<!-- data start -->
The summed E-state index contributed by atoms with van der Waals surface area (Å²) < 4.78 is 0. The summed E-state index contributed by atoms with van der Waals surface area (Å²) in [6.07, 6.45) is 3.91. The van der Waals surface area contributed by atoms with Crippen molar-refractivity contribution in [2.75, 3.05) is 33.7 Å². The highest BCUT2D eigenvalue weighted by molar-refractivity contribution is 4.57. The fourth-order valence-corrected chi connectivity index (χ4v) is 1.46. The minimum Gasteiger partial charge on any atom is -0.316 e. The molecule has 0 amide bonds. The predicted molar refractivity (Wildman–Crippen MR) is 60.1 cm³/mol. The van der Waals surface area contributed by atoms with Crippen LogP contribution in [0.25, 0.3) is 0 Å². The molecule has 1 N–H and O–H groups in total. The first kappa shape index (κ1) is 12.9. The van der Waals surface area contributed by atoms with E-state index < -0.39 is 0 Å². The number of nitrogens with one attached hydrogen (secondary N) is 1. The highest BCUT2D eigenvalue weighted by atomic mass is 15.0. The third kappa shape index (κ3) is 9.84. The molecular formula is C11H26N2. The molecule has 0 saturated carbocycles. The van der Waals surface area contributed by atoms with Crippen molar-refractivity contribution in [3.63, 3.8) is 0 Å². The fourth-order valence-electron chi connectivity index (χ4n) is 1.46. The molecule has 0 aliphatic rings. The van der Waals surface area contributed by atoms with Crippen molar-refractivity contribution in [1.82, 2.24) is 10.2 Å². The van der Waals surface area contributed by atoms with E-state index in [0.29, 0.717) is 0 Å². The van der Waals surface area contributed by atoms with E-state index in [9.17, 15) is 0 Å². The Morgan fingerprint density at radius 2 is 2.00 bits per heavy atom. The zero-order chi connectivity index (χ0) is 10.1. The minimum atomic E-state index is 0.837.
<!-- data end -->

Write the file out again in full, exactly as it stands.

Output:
The summed E-state index contributed by atoms with van der Waals surface area (Å²) < 4.78 is 0. The summed E-state index contributed by atoms with van der Waals surface area (Å²) in [6.07, 6.45) is 3.91. The van der Waals surface area contributed by atoms with Crippen molar-refractivity contribution in [2.75, 3.05) is 33.7 Å². The highest BCUT2D eigenvalue weighted by molar-refractivity contribution is 4.57. The fourth-order valence-corrected chi connectivity index (χ4v) is 1.46. The minimum Gasteiger partial charge on any atom is -0.316 e. The molecule has 0 amide bonds. The predicted molar refractivity (Wildman–Crippen MR) is 60.1 cm³/mol. The van der Waals surface area contributed by atoms with Crippen LogP contribution in [0.25, 0.3) is 0 Å². The molecule has 1 N–H and O–H groups in total. The first kappa shape index (κ1) is 12.9. The van der Waals surface area contributed by atoms with E-state index < -0.39 is 0 Å². The number of nitrogens with one attached hydrogen (secondary N) is 1. The highest BCUT2D eigenvalue weighted by atomic mass is 15.0. The third kappa shape index (κ3) is 9.84. The molecular formula is C11H26N2. The molecule has 0 saturated carbocycles. The van der Waals surface area contributed by atoms with Crippen molar-refractivity contribution in [3.63, 3.8) is 0 Å². The fourth-order valence-electron chi connectivity index (χ4n) is 1.46. The molecule has 0 aliphatic rings. The van der Waals surface area contributed by atoms with Crippen molar-refractivity contribution in [1.82, 2.24) is 10.2 Å². The van der Waals surface area contributed by atoms with E-state index in [0.29, 0.717) is 0 Å². The van der Waals surface area contributed by atoms with E-state index in [9.17, 15) is 0 Å². The Morgan fingerprint density at radius 2 is 2.00 bits per heavy atom. The zero-order chi connectivity index (χ0) is 10.1. The minimum atomic E-state index is 0.837.